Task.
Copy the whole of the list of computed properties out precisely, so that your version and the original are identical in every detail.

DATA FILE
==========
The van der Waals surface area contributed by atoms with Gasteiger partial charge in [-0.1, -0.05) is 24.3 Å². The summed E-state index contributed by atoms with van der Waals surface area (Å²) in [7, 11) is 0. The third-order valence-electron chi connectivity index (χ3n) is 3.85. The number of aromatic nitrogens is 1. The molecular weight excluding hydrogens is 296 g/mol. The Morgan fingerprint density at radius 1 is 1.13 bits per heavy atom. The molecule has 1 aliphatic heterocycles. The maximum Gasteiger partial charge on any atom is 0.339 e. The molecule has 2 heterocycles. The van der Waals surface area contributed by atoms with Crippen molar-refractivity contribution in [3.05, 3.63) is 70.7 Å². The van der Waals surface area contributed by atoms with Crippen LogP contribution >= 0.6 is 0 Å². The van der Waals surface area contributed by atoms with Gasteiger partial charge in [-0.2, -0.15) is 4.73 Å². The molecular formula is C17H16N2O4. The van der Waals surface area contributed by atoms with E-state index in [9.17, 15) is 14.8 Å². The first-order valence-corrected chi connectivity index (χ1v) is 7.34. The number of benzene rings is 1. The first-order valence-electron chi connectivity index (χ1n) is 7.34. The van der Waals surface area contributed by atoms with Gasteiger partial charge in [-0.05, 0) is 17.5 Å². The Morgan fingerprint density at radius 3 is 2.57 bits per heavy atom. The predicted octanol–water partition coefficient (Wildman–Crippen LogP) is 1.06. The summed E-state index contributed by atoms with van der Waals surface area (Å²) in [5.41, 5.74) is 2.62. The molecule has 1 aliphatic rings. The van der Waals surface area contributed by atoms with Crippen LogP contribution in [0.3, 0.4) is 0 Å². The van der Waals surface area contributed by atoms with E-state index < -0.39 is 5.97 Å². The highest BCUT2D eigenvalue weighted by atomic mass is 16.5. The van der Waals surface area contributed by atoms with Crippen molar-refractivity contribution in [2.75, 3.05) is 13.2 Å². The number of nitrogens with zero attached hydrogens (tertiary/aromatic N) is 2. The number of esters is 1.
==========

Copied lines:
The van der Waals surface area contributed by atoms with Gasteiger partial charge in [-0.1, -0.05) is 24.3 Å². The summed E-state index contributed by atoms with van der Waals surface area (Å²) in [7, 11) is 0. The third-order valence-electron chi connectivity index (χ3n) is 3.85. The number of aromatic nitrogens is 1. The molecular weight excluding hydrogens is 296 g/mol. The Morgan fingerprint density at radius 1 is 1.13 bits per heavy atom. The molecule has 1 aliphatic heterocycles. The maximum Gasteiger partial charge on any atom is 0.339 e. The molecule has 2 heterocycles. The van der Waals surface area contributed by atoms with Crippen molar-refractivity contribution in [3.05, 3.63) is 70.7 Å². The van der Waals surface area contributed by atoms with Crippen LogP contribution >= 0.6 is 0 Å². The van der Waals surface area contributed by atoms with Gasteiger partial charge in [-0.2, -0.15) is 4.73 Å². The molecular formula is C17H16N2O4. The van der Waals surface area contributed by atoms with E-state index in [9.17, 15) is 14.8 Å². The first-order valence-corrected chi connectivity index (χ1v) is 7.34. The number of benzene rings is 1. The first-order valence-electron chi connectivity index (χ1n) is 7.34. The van der Waals surface area contributed by atoms with Gasteiger partial charge in [-0.05, 0) is 17.5 Å². The Morgan fingerprint density at radius 3 is 2.57 bits per heavy atom. The predicted octanol–water partition coefficient (Wildman–Crippen LogP) is 1.06. The summed E-state index contributed by atoms with van der Waals surface area (Å²) in [5.41, 5.74) is 2.62. The molecule has 1 aliphatic rings. The van der Waals surface area contributed by atoms with Crippen LogP contribution in [0.3, 0.4) is 0 Å². The van der Waals surface area contributed by atoms with E-state index < -0.39 is 5.97 Å². The highest BCUT2D eigenvalue weighted by atomic mass is 16.5. The van der Waals surface area contributed by atoms with Crippen molar-refractivity contribution in [2.75, 3.05) is 13.2 Å². The number of nitrogens with zero attached hydrogens (tertiary/aromatic N) is 2. The number of esters is 1.